I don’t object to wearing leopard-print to work, although I wonder about the word “should.” Should I? Only if I want to to!
The problem is the way this would be person-working-in-an-office is sitting, legs splayed, pubic situation tilted skyward, dreamy gaze into the middle distance. Not a good office look for women or men. Cut that out, J. Crew.
Old black and white movies—Why, when there are so many new ones in color?
The Marvelous Mrs. Maisel—Yes, it’s in color but I still don’t like it and I couldn’t figure out why, given the fabulous clothes and super charming Rachel Brosnahan. Emily Nussbaum nailed it in her New Yorker review entitled (and this says it all) ‘The Cloying Fantasia of The Marvelous Mrs. Maisel,” which she summed up as “tooth-rottingly twee,” even while lamenting it was “so far up my alley it was practically chopping onions in my kitchen.”
Orchids—On a TV show set they are shorthand for “fancy law office,” and in someone’s house, “this home is for sale.”
Bob Dylan—Lyrics, great! Voice, not great!
Honey mustard—I love both honey and mustard but not together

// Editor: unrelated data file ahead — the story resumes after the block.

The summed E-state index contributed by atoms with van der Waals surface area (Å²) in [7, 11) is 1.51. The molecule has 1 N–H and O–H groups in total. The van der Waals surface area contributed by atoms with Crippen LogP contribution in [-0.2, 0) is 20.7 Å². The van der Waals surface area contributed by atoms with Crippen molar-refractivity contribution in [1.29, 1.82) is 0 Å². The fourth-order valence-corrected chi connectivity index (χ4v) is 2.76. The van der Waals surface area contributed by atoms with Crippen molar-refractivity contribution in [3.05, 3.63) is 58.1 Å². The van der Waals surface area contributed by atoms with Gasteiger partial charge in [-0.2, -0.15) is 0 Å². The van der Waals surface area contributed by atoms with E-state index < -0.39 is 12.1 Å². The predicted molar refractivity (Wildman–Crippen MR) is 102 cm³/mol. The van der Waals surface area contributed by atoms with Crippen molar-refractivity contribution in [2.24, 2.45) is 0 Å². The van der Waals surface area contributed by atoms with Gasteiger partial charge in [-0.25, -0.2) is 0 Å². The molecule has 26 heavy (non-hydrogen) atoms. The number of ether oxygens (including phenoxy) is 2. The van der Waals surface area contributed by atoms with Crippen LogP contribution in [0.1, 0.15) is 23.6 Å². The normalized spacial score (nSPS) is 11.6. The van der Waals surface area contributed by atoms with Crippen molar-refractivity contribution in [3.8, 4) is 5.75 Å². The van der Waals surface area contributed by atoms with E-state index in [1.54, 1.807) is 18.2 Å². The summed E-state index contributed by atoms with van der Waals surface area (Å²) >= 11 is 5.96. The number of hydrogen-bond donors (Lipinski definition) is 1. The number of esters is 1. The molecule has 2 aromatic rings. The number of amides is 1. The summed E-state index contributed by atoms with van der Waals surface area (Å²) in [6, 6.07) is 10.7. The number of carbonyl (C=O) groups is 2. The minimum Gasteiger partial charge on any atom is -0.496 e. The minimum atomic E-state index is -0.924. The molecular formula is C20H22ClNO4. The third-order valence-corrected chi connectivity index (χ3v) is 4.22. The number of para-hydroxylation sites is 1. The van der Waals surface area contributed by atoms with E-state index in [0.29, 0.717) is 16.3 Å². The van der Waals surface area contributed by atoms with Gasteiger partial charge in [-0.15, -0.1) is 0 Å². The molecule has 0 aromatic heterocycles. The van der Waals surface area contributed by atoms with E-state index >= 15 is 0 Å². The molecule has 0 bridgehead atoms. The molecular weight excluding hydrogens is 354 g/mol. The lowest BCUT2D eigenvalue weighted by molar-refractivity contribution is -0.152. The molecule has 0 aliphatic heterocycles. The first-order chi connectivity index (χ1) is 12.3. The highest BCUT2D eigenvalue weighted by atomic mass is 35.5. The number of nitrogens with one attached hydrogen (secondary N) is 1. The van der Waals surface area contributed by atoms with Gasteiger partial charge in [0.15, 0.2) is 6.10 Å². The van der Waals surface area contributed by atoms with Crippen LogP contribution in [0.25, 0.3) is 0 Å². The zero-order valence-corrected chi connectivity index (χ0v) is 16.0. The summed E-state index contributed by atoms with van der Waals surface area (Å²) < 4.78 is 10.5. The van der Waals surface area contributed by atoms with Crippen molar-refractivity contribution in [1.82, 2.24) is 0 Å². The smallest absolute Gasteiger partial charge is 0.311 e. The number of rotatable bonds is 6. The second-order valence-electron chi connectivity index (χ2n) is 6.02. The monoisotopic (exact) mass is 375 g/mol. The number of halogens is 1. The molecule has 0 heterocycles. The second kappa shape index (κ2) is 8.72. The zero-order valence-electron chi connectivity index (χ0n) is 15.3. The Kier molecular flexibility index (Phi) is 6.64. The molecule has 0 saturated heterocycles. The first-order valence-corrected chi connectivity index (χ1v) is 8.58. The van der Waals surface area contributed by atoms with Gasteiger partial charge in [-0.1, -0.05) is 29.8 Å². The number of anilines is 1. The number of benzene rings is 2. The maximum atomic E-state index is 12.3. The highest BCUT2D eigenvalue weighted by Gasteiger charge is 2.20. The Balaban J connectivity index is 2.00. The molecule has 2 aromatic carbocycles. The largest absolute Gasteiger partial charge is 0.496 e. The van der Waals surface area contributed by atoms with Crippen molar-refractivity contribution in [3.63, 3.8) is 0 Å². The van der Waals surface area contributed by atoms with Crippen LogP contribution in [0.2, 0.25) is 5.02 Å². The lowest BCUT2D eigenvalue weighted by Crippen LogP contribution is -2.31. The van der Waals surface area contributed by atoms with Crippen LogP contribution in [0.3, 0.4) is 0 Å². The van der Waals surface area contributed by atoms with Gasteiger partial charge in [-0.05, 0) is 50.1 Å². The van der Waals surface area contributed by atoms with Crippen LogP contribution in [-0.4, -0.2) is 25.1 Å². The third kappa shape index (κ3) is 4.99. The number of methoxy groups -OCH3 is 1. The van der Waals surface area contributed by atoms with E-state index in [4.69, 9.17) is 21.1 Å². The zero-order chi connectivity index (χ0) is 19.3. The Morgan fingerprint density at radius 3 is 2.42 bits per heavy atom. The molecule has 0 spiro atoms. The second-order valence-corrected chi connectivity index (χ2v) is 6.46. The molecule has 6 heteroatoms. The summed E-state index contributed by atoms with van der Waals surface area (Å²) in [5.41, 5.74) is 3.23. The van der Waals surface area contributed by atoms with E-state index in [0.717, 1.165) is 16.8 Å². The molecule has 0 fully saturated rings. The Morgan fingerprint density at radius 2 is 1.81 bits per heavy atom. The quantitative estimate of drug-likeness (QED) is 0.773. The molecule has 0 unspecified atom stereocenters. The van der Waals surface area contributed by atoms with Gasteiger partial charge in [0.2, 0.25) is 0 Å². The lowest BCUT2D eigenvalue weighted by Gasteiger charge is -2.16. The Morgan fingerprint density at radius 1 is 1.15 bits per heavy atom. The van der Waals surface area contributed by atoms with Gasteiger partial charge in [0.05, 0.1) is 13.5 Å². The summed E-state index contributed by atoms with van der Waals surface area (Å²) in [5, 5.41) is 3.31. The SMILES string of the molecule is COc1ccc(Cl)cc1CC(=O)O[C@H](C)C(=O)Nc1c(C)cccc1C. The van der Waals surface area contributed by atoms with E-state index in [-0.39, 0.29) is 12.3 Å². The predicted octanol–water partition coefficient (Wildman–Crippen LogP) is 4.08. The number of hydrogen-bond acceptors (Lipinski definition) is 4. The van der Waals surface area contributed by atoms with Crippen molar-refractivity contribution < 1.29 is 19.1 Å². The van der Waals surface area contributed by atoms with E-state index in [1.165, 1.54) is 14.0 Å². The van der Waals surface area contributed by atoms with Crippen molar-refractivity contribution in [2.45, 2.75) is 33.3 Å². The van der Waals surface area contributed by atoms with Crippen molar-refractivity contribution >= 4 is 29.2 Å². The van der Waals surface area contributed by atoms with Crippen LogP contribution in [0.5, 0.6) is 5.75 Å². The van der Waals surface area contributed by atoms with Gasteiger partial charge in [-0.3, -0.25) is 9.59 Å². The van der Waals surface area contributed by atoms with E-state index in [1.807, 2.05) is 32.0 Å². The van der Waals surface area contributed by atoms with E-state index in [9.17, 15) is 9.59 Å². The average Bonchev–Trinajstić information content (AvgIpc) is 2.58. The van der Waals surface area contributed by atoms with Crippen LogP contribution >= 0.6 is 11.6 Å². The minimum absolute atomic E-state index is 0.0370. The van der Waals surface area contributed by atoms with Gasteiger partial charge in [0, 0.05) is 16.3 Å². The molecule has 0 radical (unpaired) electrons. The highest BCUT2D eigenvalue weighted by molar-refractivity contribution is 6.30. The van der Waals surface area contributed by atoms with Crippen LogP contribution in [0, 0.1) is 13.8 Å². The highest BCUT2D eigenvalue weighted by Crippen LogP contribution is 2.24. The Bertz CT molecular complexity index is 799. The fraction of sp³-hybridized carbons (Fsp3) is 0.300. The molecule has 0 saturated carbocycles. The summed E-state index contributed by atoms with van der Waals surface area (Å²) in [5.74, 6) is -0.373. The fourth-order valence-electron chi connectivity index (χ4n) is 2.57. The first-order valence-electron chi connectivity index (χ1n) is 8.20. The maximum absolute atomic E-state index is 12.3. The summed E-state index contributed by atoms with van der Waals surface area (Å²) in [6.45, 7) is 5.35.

Beer—But I do like an ice-cold Bud Lite with Lime on a (and I do mean just one) hot summer day
Facebook—Would it be OK if I just shut it down? It annoys me mightily.
….. you’re creeping me out with your helpful auto-responses to my email. Here, a friend and I were sharing job insecurity stories and Google picked up on what sounded like plan-making and offered three ways I might respond.
Some suggestions for you, Google:
Please don’t assume we’ve gotten so lazy we can’t formulate responses on our own.
Please refrain from reading my emails—now not even pretending that you’re not.
Please stop getting your helpfulness all over everyone, as Anne Lamott would say.
But this article made me laugh, wincingly, especially this part about being saddled with “girl” tasks:
If women had a dime every time they were asked by a man to take notes in a meeting, for no other reason than the fact that they’re women, we’d be making at least 84 cents to their dollar.